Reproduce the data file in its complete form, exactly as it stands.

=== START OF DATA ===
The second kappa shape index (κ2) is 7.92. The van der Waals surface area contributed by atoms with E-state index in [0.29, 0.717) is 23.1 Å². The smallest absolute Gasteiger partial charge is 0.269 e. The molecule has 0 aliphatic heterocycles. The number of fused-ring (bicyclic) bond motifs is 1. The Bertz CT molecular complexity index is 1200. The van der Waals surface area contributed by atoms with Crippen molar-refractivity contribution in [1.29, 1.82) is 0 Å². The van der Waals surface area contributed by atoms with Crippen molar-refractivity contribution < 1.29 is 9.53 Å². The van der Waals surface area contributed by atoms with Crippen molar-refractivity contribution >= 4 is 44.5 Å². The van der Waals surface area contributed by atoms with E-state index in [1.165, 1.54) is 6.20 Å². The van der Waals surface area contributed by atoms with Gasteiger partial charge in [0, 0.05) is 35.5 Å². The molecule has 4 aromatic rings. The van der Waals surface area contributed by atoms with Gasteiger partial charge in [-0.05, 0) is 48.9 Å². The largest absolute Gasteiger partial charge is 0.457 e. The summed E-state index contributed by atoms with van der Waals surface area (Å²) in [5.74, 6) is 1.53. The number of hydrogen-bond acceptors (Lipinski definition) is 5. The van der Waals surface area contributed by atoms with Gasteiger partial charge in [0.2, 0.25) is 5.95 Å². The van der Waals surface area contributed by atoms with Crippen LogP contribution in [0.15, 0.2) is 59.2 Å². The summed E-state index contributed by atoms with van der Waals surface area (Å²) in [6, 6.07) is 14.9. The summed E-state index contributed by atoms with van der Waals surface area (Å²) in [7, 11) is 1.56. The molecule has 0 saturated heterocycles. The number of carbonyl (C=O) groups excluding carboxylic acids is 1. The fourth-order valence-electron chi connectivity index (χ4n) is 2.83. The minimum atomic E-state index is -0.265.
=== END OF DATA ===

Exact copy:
The second kappa shape index (κ2) is 7.92. The van der Waals surface area contributed by atoms with E-state index in [0.29, 0.717) is 23.1 Å². The smallest absolute Gasteiger partial charge is 0.269 e. The molecule has 0 aliphatic heterocycles. The number of fused-ring (bicyclic) bond motifs is 1. The Bertz CT molecular complexity index is 1200. The van der Waals surface area contributed by atoms with Crippen molar-refractivity contribution in [1.29, 1.82) is 0 Å². The van der Waals surface area contributed by atoms with Crippen molar-refractivity contribution < 1.29 is 9.53 Å². The van der Waals surface area contributed by atoms with Crippen molar-refractivity contribution >= 4 is 44.5 Å². The van der Waals surface area contributed by atoms with E-state index in [1.165, 1.54) is 6.20 Å². The van der Waals surface area contributed by atoms with Gasteiger partial charge in [0, 0.05) is 35.5 Å². The molecule has 4 aromatic rings. The van der Waals surface area contributed by atoms with Gasteiger partial charge in [-0.05, 0) is 48.9 Å². The largest absolute Gasteiger partial charge is 0.457 e. The summed E-state index contributed by atoms with van der Waals surface area (Å²) in [5.74, 6) is 1.53. The number of hydrogen-bond acceptors (Lipinski definition) is 5. The van der Waals surface area contributed by atoms with Gasteiger partial charge in [0.2, 0.25) is 5.95 Å². The van der Waals surface area contributed by atoms with Crippen LogP contribution in [0.15, 0.2) is 59.2 Å². The summed E-state index contributed by atoms with van der Waals surface area (Å²) in [6, 6.07) is 14.9. The summed E-state index contributed by atoms with van der Waals surface area (Å²) in [7, 11) is 1.56. The molecule has 0 saturated heterocycles. The number of carbonyl (C=O) groups excluding carboxylic acids is 1. The fourth-order valence-electron chi connectivity index (χ4n) is 2.83. The minimum atomic E-state index is -0.265.